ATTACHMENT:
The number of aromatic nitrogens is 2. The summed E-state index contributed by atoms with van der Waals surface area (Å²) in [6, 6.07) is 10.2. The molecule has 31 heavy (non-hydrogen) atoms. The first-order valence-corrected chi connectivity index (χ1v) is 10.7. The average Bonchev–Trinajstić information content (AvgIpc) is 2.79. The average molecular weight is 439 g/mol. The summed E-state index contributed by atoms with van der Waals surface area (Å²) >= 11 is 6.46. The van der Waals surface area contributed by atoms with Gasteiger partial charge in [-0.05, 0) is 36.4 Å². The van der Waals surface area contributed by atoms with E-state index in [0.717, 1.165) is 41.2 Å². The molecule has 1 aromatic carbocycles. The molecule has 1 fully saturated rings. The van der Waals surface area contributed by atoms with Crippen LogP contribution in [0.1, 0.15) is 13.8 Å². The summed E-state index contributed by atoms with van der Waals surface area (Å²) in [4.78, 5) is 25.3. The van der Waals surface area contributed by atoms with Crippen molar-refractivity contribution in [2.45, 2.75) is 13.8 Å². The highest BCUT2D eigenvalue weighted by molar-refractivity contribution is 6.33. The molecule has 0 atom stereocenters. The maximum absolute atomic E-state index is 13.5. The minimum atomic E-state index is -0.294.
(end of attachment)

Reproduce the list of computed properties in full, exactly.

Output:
The number of aromatic nitrogens is 2. The summed E-state index contributed by atoms with van der Waals surface area (Å²) in [6, 6.07) is 10.2. The molecule has 31 heavy (non-hydrogen) atoms. The first-order valence-corrected chi connectivity index (χ1v) is 10.7. The average Bonchev–Trinajstić information content (AvgIpc) is 2.79. The average molecular weight is 439 g/mol. The summed E-state index contributed by atoms with van der Waals surface area (Å²) >= 11 is 6.46. The van der Waals surface area contributed by atoms with Gasteiger partial charge in [-0.05, 0) is 36.4 Å². The van der Waals surface area contributed by atoms with E-state index in [0.717, 1.165) is 41.2 Å². The molecule has 1 aromatic carbocycles. The molecule has 1 fully saturated rings. The van der Waals surface area contributed by atoms with Crippen LogP contribution in [0.1, 0.15) is 13.8 Å². The summed E-state index contributed by atoms with van der Waals surface area (Å²) in [4.78, 5) is 25.3. The van der Waals surface area contributed by atoms with Crippen molar-refractivity contribution in [2.45, 2.75) is 13.8 Å². The highest BCUT2D eigenvalue weighted by molar-refractivity contribution is 6.33. The molecule has 0 atom stereocenters. The maximum absolute atomic E-state index is 13.5. The minimum atomic E-state index is -0.294.